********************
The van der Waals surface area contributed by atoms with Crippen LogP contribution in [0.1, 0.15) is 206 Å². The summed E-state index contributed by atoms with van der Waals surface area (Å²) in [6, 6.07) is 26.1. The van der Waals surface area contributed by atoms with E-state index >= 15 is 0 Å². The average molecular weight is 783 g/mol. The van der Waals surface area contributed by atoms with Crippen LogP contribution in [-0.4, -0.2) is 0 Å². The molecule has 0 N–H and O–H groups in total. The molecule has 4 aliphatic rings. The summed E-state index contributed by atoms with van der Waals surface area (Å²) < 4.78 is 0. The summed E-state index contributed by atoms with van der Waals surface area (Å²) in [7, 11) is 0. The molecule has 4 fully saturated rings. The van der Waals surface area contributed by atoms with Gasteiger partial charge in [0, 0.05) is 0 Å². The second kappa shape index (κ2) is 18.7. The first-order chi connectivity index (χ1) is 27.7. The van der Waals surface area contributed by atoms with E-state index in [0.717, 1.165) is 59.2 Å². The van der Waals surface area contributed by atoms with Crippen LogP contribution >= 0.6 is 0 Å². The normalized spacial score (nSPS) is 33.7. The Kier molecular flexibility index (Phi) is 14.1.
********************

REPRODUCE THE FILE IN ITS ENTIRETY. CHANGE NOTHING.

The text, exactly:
The van der Waals surface area contributed by atoms with Crippen LogP contribution in [0.1, 0.15) is 206 Å². The summed E-state index contributed by atoms with van der Waals surface area (Å²) in [6, 6.07) is 26.1. The van der Waals surface area contributed by atoms with E-state index >= 15 is 0 Å². The average molecular weight is 783 g/mol. The van der Waals surface area contributed by atoms with Crippen LogP contribution in [-0.4, -0.2) is 0 Å². The molecule has 0 N–H and O–H groups in total. The molecule has 4 aliphatic rings. The summed E-state index contributed by atoms with van der Waals surface area (Å²) < 4.78 is 0. The summed E-state index contributed by atoms with van der Waals surface area (Å²) in [7, 11) is 0. The molecule has 4 fully saturated rings. The van der Waals surface area contributed by atoms with Gasteiger partial charge in [0, 0.05) is 0 Å². The second kappa shape index (κ2) is 18.7. The first-order chi connectivity index (χ1) is 27.7. The van der Waals surface area contributed by atoms with E-state index in [0.717, 1.165) is 59.2 Å². The van der Waals surface area contributed by atoms with Crippen LogP contribution >= 0.6 is 0 Å². The normalized spacial score (nSPS) is 33.7. The Kier molecular flexibility index (Phi) is 14.1.